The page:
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Pro Bowl serves as Super Bowl warmup in Miami
Pro Bowl
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MIAMI — The NFL Pro Bowl's experimental one-year move to Miami has resulted in better ticket sales, more media coverage and some grousing by players.

"I like Hawaii a lot better," Pittsburgh Steelers linebacker James Harrison said. He and the other NFL all-stars wanted to end the season in Miami — but not this week.

With a new venue and new slot on the league calendar, the Pro Bowl will be played today as a preliminary to next week's Super Bowl on the same field.

It definitely feels like a warmup act.

"There's a bittersweet taste," said quarterback Tony Romo, a late addition to the NFC roster after his Dallas Cowboys came up two wins shy of a Super Bowl berth. "You're always hoping to play in the big game."

The NFL is trying to transform the Pro Bowl into a bigger game by playing it before the Super Bowl for the first time. The league also moved the game from Honolulu, its home since 1980.

One result: The best attendance in 51 years, with a sellout crowd of more than 70,000 expected. But some players said they preferred the more exotic setting of Honolulu for the game.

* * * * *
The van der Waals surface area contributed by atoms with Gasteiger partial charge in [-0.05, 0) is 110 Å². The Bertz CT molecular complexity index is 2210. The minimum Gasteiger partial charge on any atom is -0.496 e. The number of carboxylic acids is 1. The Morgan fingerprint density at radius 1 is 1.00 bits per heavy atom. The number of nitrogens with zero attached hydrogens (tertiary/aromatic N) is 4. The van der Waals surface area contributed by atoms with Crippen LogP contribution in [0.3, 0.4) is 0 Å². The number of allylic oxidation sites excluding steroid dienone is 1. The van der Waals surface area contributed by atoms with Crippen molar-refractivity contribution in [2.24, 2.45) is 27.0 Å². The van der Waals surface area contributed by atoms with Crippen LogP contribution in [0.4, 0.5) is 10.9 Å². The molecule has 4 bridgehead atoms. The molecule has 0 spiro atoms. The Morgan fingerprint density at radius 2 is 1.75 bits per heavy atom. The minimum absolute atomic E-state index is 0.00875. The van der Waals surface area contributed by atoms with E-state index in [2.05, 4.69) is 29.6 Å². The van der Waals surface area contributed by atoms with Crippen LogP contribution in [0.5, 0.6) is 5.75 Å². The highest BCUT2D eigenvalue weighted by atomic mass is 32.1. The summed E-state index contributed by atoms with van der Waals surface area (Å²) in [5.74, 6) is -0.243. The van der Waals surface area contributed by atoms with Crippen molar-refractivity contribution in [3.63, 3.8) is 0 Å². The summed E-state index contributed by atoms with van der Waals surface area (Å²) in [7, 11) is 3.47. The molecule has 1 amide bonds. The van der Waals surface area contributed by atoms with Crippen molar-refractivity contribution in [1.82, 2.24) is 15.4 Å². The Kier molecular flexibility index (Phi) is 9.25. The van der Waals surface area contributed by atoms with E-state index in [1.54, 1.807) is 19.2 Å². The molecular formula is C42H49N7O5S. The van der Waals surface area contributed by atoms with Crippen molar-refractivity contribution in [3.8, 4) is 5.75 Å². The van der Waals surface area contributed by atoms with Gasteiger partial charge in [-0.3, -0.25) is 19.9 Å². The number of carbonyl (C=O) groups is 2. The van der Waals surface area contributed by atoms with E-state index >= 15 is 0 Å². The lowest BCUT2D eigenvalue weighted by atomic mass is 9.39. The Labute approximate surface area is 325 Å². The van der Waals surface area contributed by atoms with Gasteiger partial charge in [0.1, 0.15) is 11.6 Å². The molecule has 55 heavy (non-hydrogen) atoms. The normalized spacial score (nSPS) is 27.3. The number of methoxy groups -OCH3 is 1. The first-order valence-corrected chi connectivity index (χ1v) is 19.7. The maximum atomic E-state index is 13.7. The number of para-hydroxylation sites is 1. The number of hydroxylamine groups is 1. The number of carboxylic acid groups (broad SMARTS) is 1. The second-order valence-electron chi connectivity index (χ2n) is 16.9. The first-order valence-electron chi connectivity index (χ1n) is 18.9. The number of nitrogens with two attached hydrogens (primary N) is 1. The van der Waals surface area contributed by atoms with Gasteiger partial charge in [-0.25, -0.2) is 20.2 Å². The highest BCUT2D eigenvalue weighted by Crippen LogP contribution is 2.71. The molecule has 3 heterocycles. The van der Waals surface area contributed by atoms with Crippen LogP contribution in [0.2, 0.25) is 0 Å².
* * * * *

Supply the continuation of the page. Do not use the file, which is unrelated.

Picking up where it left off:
"Hawaii is considered kind of a vacation," San Diego Chargers tight end Antonio Gates said. "A lot of these guys are from Florida, and a lot of people come to Florida on a regular basis."

Defections by players were numerous, as usual. More than a dozen pulled out citing injuries. Minnesota Vikings tackle Bryant McKinnie was dismissed from the NFC team for unexcused absences after missing two days of practice.

Nearly 40 percent of those originally selected won't play. That includes seven Indianapolis Colts and seven New Orleans Saints missing because they're preparing for the Super Bowl, a drawback to playing the Pro Bowl first.

"You take 14 guys from the Super Bowl teams that are not here," Gates said. "Does it mean it's a true all-star game now?"

Frank Supovitz, the NFL's senior vice president for events, noted that the high defection rate was nothing new. It's not what the league sought to fix by changing the date and site of the game, he said.

"The changes were meant to look at two things: Whether we could create more excitement with the Pro Bowl being the first event of Super Bowl week, and whether it would have an impact on TV ratings," he said.

Ticket sales show the excitement level is up, Supovitz said. And he's optimistic about the U.S. television audience for the game.

Those tuning in will see established stars such as Ray Lewis, Chad Ochocinco and DeMarcus Ware, as well as first-time Pro Bowlers such as DeAngelo Williams, Clay Matthews and Matt Schaub. The U.S. TV audience they attract will help the NFL decide where and when to play future Pro Bowls.

The game will return to Honolulu in 2011 and 2012, but the league hasn't decided whether to hold those games before or after the Super Bowl. The Pro Bowl site for 2013 and beyond hasn't been determined.